November 20, 2012

Changing the World? Really?

When a person finds out you're a writer, and they feel any interest at all in the fact, generally the first question they ask is, "What do you write?"  It's less frequent that you get asked why you write, although it does happen occasionally.

The latter question has in fact cropped up a few times in the interviews people have been submitting for this blog party, and it's not an easy one to answer in just a paragraph or two.  So to give it the attention it deserves, I'm devoting a two-part series to pulling together an answer and presenting something of my own philosophy of life and writing.  Of course it hasn't wholly solidified yet; I'm much too young to have a concrete and immutable philosophy of anything.  But for the moment, this is my outlook on what it is that I do and am - as a writer, and as a Christian.  (A silly turn of phrase, that "as a whatever," but we'll leave it for Dorothy Sayers to debate.)

In the circles I run in, including those in the blogisphere, there is a great deal of pressure being put on believers in general and young believers, I think, in specific.  It doesn't really matter what field or vocation you call your own, because the pressure is the same whether you aspire to be a writer or a musician, a laborer or a manager or a whatever.  The pressure is nothing less than to change the world.  Sometimes it is couched in different terms; always it entails a kind of militancy, a combating of the world, an aggressive sharing of the Gospel to anyone who crosses our path.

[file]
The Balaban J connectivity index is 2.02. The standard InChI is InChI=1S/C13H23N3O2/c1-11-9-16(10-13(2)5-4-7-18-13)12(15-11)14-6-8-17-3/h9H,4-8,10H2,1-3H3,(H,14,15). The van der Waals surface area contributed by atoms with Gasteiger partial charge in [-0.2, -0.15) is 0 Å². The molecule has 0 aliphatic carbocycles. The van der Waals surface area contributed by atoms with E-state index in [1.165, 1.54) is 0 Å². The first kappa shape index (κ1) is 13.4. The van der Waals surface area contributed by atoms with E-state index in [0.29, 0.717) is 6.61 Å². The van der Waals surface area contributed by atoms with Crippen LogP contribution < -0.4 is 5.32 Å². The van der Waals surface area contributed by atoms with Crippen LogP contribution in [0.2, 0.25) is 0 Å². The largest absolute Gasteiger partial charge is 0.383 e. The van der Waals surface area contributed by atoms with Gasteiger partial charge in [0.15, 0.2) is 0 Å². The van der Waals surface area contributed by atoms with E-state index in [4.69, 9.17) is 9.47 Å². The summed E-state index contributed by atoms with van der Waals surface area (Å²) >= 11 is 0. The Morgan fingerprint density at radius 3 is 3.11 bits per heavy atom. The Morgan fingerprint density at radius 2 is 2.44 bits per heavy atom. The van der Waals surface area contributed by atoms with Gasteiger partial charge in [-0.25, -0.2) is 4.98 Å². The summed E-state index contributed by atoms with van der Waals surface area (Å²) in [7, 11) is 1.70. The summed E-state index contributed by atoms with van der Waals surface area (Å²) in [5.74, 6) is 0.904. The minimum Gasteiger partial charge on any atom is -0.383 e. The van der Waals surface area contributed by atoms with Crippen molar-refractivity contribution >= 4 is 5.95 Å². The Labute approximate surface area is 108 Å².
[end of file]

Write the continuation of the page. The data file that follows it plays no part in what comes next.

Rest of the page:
In writing, which is obviously what I'm most familiar with, this most often takes the form of incorporating the Good News into every story we produce.  Isn't that we're called to do?  Aren't we supposed to go into all the world and make disciples?  And even if we can't, we can hope our books will - and we want to be sure that anyone who picks up our works will find the Gospel in them.  We want to rest assured that our "Christian fiction" - neatly packaged, all loose ends neatly tied off - stands in contrast and opposition to the mass of worldly stuff hitting the shelves right beside it.  We want our writing to change the world, because we think that's our purpose as writing Christians.

But we don't change the world.

Of course there are probably a few works of Christian fiction that have been used by the Holy Spirit to regenerate hearts; I can't imagine there are very many, but God does work in some pretty mysterious ways.  However, His common - but not common; His chosen method of saving men and women is through "the foolishness of the Word preached" (I Cor. 1:21).  We can't expect that through our novels people will be saved in droves and gaggles.  And yet we still have this idea given to us that somehow our writing, almost by the very nature of its being produced by a Christian, will change our society.

That's a pretty tall order, and a great responsibility if it is indeed true.  Consider for a moment how vast is the culture we live in.  Think of the heaps of books - Twilight and Fifty Shades of Grey and all other more or less innocuous works - filling and shaping that culture.  And now picture yourself putting in your two cents, your drop into that ocean.  What difference does it make?  In the scheme of things - and remember here the scheme is that of changing the world - does your contribution matter?  Or does the world sit and laugh (if it even notices you) at your attempt to change it?